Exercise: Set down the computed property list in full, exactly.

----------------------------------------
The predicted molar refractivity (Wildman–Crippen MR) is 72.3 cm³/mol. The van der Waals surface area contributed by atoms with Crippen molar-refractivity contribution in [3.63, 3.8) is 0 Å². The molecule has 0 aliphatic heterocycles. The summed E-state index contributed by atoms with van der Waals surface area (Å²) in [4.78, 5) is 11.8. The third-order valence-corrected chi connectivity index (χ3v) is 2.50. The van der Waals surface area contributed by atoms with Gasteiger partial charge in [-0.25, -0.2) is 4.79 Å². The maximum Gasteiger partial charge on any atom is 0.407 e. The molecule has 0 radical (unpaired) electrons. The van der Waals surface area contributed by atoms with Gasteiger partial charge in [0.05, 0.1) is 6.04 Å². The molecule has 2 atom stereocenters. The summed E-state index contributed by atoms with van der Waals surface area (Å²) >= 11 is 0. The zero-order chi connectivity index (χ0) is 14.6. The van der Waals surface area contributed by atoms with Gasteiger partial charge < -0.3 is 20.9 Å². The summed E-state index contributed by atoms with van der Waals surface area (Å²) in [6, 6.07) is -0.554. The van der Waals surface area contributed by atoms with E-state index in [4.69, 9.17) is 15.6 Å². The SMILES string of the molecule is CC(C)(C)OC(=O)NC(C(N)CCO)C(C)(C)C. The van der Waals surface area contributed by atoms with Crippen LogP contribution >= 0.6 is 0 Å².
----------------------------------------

The predicted molar refractivity (Wildman–Crippen MR) is 72.3 cm³/mol. The van der Waals surface area contributed by atoms with Crippen molar-refractivity contribution in [3.63, 3.8) is 0 Å². The molecule has 0 aliphatic heterocycles. The summed E-state index contributed by atoms with van der Waals surface area (Å²) in [4.78, 5) is 11.8. The third-order valence-corrected chi connectivity index (χ3v) is 2.50. The van der Waals surface area contributed by atoms with Gasteiger partial charge in [-0.25, -0.2) is 4.79 Å². The maximum Gasteiger partial charge on any atom is 0.407 e. The molecule has 0 radical (unpaired) electrons. The van der Waals surface area contributed by atoms with Gasteiger partial charge in [0.05, 0.1) is 6.04 Å². The molecule has 2 atom stereocenters. The summed E-state index contributed by atoms with van der Waals surface area (Å²) >= 11 is 0. The zero-order chi connectivity index (χ0) is 14.6. The van der Waals surface area contributed by atoms with Gasteiger partial charge < -0.3 is 20.9 Å². The summed E-state index contributed by atoms with van der Waals surface area (Å²) in [6, 6.07) is -0.554. The van der Waals surface area contributed by atoms with E-state index in [4.69, 9.17) is 15.6 Å². The SMILES string of the molecule is CC(C)(C)OC(=O)NC(C(N)CCO)C(C)(C)C. The van der Waals surface area contributed by atoms with Crippen LogP contribution >= 0.6 is 0 Å².